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Parcel Number Other Existing End Date End Date** Applicant / Agent Name Date of Date SEPA Hearing Hearing Hearing Project Location Required Environmental for SEPA for Project and Address Application Complete Threshold Body Place Date Island Permits* Documents Comments Comments Jodie & Bill Carter c/o The Permit 36282400 PPROV0Vacation rental of 9/24/12 9/24/12 None NA Exempt -11/14/12 Center, Bob Querry, PO Box 2573, 577 Mineral Point Rd 12-0026 3-bedroom house Friday Harbor, WA 98250 San Juan Island 162850076 Building PPROV0Construction of Donna Linn, PO Box 5332, Blakely, 10/01/12 10/01/12 NA Exempt -11/14/12 234 Airport Way Permit; 12-0029 airplane hangar WA 98222 Blakely Island SWMP Setback variance 160852106 Joseph & Noel Whatley c/o Will PVAR00Hearing Islanders from rear property 7008 Olga Rd Windish, 140 NW Sigard Hansen 10/5/12 10/5/12 None NA Exempt -11/14/12 Examiner Bank 12/12/12 12-0001 line Orcas Island Rd, Poulsbo, WA 98370 Annex 253511004 Council POPNSP- Reclassify to Farm Richard C. Gerring, PO Box 266, Planning 10/4/12 10/4/12 None Farm Plan Exempt -11/14/12 & Ag Conservation 268 School Road Hearing 11/16/12 12-0005 Lopez, WA 98261 Comm. Land Lopez Island Room Reclassify to Farm 240222001 Council POPNSPEdwin and Patricia Lee, PO Box Planning & Ag Conservation 323 Kjargaard Road 10/10/12 10/10/12 None Farm Plan Exempt -11/14/12 Hearing 11/16/12 12-0006 399, Lopez, WA 98261 Comm. Land Lopez Island Room SEPA Determination: San Juan County has determined that the projects SEPA Comments: Anyone desiring Application Comments: Any file may be NOTICE OF PUBLIC HEARINGS: Hearing Examiner noted above with a DNS or MDNS will not have probable significant adverse to comment on the Threshold examined by appointment during regular business meetings on San Juan Island start at 10:00 a.m., in the impacts on the environment and has issued a Threshold Determination Determination can do so by hours at the San Juan County CD&P, Courthouse Islanders Bank Admin. Building downstairs meeting pursuant to Sections 197-11-310 and 197-11-340 WAC. An Environmental submitting a written statement to Annex, Friday Harbor. Anyone desiring to room, 225 Blair Street, Friday Harbor. Planning Impact Statement will not be required under Section 43.21C.030 (2)(c) RCW. CD&P, P. O. Box 947 (135 Rhone comment on the Notice of Application can do so by Commission meetings begin at 8:45 am. Any person This determination was made after review of the environmental checklist and Street), Friday Harbor, WA. 98250 no submitting a written statement to CD&P no later desiring to comment prior to the hearing shall submit a other environmental information on file at Community Development and later than the comment date specified than the end date for project comments specified statement in writing to CD&P, PO Box 947, Friday Planning (CD&P). The County has determined that the requirements for above. The Threshold Determination above. Anyone who desires to provide testimony Harbor, WA. 98250. Written comments may also be environmental analysis, protection, and mitigation measures have been may be appealed by submitting a in the public hearing or desires a copy of the submitted at the hearing. A copy of the staff report for adequately addressed in the development regulations and comprehensive written statement of appeal along with decision for this project may do so by requesting this hearing may be obtained generally 7 days prior to plan adopted under Chapter 36.70A RCW, and in other applicable local, the basis for the appeal and a fee to such from CD&P. A copy of the staff report for this the public hearing from CD&P at the address above. state, or federal laws or rules, as provided by Section 43.21C.240 RCW and CD&P within 21 days after the end of project may be obtained from CD&P generally 7 * As directed by applicant, per UDC18.80.030.A.3.f Section 197-11-158 WAC, or as may be conditioned within any MDNS. the SEPA comment period. days prior to the public hearing. ** Suggested, Per UDC 18.80.030.B. Permit Number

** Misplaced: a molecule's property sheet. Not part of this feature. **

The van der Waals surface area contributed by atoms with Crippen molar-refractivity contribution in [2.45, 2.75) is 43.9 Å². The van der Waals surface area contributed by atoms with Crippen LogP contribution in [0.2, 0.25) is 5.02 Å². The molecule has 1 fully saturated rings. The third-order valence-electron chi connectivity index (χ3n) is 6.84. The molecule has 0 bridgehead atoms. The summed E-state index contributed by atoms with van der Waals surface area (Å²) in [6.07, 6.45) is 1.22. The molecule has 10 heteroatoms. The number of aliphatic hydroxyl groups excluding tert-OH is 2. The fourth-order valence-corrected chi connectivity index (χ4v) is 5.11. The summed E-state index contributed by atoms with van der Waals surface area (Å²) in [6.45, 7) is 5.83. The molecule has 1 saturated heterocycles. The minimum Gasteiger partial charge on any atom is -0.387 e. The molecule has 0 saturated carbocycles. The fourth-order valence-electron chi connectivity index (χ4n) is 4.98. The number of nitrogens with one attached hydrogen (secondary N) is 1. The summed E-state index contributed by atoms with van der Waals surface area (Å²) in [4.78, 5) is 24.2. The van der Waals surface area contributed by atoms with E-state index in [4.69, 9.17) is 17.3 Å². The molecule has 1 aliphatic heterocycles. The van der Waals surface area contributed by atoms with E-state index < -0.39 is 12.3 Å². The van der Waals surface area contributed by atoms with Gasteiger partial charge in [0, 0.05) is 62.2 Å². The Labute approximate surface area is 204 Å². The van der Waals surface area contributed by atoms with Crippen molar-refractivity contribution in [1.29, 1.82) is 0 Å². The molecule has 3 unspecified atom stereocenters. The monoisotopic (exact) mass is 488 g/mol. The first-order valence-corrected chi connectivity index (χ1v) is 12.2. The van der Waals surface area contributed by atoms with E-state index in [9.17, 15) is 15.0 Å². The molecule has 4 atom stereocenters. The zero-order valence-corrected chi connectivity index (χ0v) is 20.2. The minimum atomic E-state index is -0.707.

Project Description

NOTICE OF DECISIONS: Hearing Examiner decisions are posted on the County website at: ,%'!,ĂĽ./ĂĽ3*ĂĽĂĽ LEGAL NO.